Resettlement and the case for women

AuthorLoraine Gelsthorpe,Jane Dominey
Published date01 December 2020
Date01 December 2020
Subject MatterArticles
Resettlement and
the case for women
Jane Dominey and
Loraine Gelsthorpe
University of Cambridge, UK
This article is about women caught in the cycle of persistent offending, breach and
recall. We consider the resettlement challenges faced by this group of women and the
extent to which these challenges can be met by the criminal justice system. We reflect on
the impact of the Offender Rehabilitation Act 2014 and of statutory post-sentence
supervision on the speed of the revolving door between custody and the community.
The article draws on some data from an ongoing evaluation of a supported accom-
modation project for women leaving prison to illustrate its argument. We also question
the extent to which the probation service alone has the tools needed to reduce the
likelihood of recall and return to prison and identify the importance of factors such as
sentencing law and policy and the provision of housing and health services.
women, resettlement and accommodation, recall, sentencing law and policy, housing
and health services, probation
As discussed elsewhere in this special edition, the Offender Rehabilitation Act (ORA)
2014 brought statutory post-release supervision to everyone leaving prison. Before
this change, only those serving sentences of more than 12 months were subject to
licence on release; ORA 2014 extended this requirement to those with short sentences
and created post-sentence supervision (PSS) to ensure that everyone leaving prison
would be subject to probation supervision for a period of at least 12 months (and,
Corresponding Author:
Jane Dominey, Institute of Criminology, University of Cambridge, Sidgwick Avenue, Cambridge CB3 9DT,
Probation Journal
2020, Vol. 67(4) 393–409
ªThe Author(s) 2020
Article reuse guidelines:
DOI: 10.1177/0264550520939154
The Journal of Community and Criminal Justice
therefore, often beyond the end-date of the prison sentence). This change was argued
on the grounds that it would offer rehabilitative support to individuals with complex
needs and a high likelihood of reoffending (Ministry of Justice, 2013). Failing to
comply with the requirements of PSS (such as keeping in touch with the supervisor and
notifying changes of address) would be dealt with through breach proceedings at the
magistrates’ court with, in the event of the breach being proven, sanctions including a
return to prison for up to 14 days, a fine, hours of unpaid work or a period of curfew.
Voices within the probation service responded to the proposal to introduce PSS with a
cautious welcome of the offer of additional post-release support but scepticism about
the extent to which this work would be funded (Probation Association, 2014). Other
critics pointed to the increase in supervisory control represented by PSS (Cracknell,
2018) and its disproportionate nature, with relatively longer periods of supervision
imposed on those serving the shortest custodial sentences (Padfield, 2016). This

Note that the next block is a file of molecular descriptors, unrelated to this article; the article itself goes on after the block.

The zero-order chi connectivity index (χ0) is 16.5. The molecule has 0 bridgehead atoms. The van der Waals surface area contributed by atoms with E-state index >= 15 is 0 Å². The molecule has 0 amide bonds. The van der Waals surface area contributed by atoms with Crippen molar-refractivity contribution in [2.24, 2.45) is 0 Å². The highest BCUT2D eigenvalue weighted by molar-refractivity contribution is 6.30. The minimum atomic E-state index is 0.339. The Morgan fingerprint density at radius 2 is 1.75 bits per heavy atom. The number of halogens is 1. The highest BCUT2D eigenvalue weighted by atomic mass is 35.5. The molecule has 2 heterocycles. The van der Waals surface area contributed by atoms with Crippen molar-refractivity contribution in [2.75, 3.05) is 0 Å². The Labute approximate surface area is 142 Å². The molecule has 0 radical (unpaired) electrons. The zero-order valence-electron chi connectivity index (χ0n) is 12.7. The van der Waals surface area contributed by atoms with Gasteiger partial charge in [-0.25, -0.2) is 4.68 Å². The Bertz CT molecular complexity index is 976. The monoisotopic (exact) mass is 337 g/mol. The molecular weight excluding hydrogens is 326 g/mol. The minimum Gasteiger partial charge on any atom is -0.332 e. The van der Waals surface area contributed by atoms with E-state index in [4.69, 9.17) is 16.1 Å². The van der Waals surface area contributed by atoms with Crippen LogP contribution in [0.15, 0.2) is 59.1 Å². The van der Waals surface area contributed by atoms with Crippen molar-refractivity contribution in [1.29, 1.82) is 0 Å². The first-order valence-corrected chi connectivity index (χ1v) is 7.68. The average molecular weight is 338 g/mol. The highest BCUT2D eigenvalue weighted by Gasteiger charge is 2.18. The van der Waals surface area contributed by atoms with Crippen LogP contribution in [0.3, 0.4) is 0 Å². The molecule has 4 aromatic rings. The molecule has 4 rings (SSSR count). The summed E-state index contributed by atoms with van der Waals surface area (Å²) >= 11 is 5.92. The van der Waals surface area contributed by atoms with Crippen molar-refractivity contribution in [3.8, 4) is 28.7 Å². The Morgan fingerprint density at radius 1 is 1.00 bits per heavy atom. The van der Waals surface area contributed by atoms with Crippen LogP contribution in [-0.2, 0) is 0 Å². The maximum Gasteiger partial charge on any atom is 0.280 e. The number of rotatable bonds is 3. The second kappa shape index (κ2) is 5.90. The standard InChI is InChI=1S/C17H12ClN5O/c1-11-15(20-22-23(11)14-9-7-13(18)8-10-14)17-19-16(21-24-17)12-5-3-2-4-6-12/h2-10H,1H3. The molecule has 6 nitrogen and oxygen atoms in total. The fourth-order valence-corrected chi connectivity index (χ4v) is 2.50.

article explores the position of women caught in the cycle ofpersistent offending, short
prison sentences, post-custody supervision and breach, drawing on data from an
evaluation of a supported accommodation project for women leaving prison to shed
light on the complexities of resettlement.
These changes to statutory post-custody supervision have brought a predictable
increase in the use of recall to custody. The probation service has faced criticism for
being too quick to resort to enforcement proceedings and insufficiently flexible when
faced with minor instances of technical non-compliance (Robinson, 2014; Robinson
and McNeill, 2008). Despite policy developments intended to encourage and sus-
tain compliance (Ministry of Justice, 2015), in the year to June 2019 almost 9000
people serving a short prison sentence were returned to prison (Prison Reform Trust,
2019). In response to concern (expressed by politicians and sentencers) about the
enforcement and recall practice of the probation service, HM Inspectorate of Pro-
bation (HMIP) undertook an inspection of this area of practice. The picture was
mixed; in general terms, decisions about the recall of longer-sentenced prisoners
were of better quality than those made about short-sentenced prisoners (HMIP,
2018). The inspectors identified the challenge of building relationships with and
providing adequate services for individuals with complex needs. In these cases
enforcement had the effect of compounding rather than lessening the sense of a
revolving door between prison and the community’ (HMIP, 2018: 9).
The provisions of ORA 2014 were implemented at the same time as the Trans-
forming Rehabilitation (TR) reforms which abolished the existing probation trusts
replacing them with a new public sector National Probation Service and 21 regional
Community Rehabilitation Companies (CRCs) to be sold (through a process of
competitive tendering) to new providers (Canton and Dominey, 2018; Ministry of
Justice, 2013). The CRCs assumed responsibility for (among other work) the super-
vision of all those people assessed as posing a low or medium risk of causing serious
harm and the delivery of ‘through the gate’ (TTG) services intended to support the
process of leaving prison and returning to the community (Millings et al., 2019).
The TTG services that were established following TR drew on a range of existing
practices and partnerships. They were frequently delivered, as part of a contract with
the CRC, by voluntary sector organisations. Evidence from both independent
394 Probation Journal 67(4)

To continue reading

Request your trial

VLEX uses login cookies to provide you with a better browsing experience. If you click on 'Accept' or continue browsing this site we consider that you accept our cookie policy. ACCEPT